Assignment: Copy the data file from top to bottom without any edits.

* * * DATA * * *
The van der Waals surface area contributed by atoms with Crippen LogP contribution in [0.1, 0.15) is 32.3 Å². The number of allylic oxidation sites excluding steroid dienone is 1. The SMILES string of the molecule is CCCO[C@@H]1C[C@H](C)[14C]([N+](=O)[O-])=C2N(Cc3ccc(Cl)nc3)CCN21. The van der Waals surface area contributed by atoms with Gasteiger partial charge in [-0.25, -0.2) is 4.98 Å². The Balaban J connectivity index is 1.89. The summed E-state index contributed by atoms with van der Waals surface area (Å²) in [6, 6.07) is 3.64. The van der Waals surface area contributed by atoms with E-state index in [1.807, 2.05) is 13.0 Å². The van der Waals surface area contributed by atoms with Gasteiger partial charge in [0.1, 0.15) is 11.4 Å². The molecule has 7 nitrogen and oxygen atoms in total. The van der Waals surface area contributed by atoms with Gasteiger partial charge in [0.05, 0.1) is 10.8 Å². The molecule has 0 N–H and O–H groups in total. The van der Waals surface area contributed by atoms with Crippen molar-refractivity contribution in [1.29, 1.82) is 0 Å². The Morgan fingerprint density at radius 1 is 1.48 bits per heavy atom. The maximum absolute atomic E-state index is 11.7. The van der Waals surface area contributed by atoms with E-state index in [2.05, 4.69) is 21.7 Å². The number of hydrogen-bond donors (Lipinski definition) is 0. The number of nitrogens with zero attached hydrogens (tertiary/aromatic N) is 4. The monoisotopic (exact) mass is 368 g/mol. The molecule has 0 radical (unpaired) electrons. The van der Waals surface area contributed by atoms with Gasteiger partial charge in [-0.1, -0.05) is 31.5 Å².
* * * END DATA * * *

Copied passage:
The van der Waals surface area contributed by atoms with Crippen LogP contribution in [0.1, 0.15) is 32.3 Å². The number of allylic oxidation sites excluding steroid dienone is 1. The SMILES string of the molecule is CCCO[C@@H]1C[C@H](C)[14C]([N+](=O)[O-])=C2N(Cc3ccc(Cl)nc3)CCN21. The van der Waals surface area contributed by atoms with Gasteiger partial charge in [-0.25, -0.2) is 4.98 Å². The Balaban J connectivity index is 1.89. The summed E-state index contributed by atoms with van der Waals surface area (Å²) in [6, 6.07) is 3.64. The van der Waals surface area contributed by atoms with E-state index in [1.807, 2.05) is 13.0 Å². The van der Waals surface area contributed by atoms with Gasteiger partial charge in [0.1, 0.15) is 11.4 Å². The molecule has 7 nitrogen and oxygen atoms in total. The van der Waals surface area contributed by atoms with Gasteiger partial charge in [0.05, 0.1) is 10.8 Å². The molecule has 0 N–H and O–H groups in total. The van der Waals surface area contributed by atoms with Crippen molar-refractivity contribution in [1.29, 1.82) is 0 Å². The Morgan fingerprint density at radius 1 is 1.48 bits per heavy atom. The maximum absolute atomic E-state index is 11.7. The van der Waals surface area contributed by atoms with E-state index in [2.05, 4.69) is 21.7 Å². The number of hydrogen-bond donors (Lipinski definition) is 0. The number of nitrogens with zero attached hydrogens (tertiary/aromatic N) is 4. The monoisotopic (exact) mass is 368 g/mol. The molecule has 0 radical (unpaired) electrons. The van der Waals surface area contributed by atoms with Gasteiger partial charge in [-0.1, -0.05) is 31.5 Å².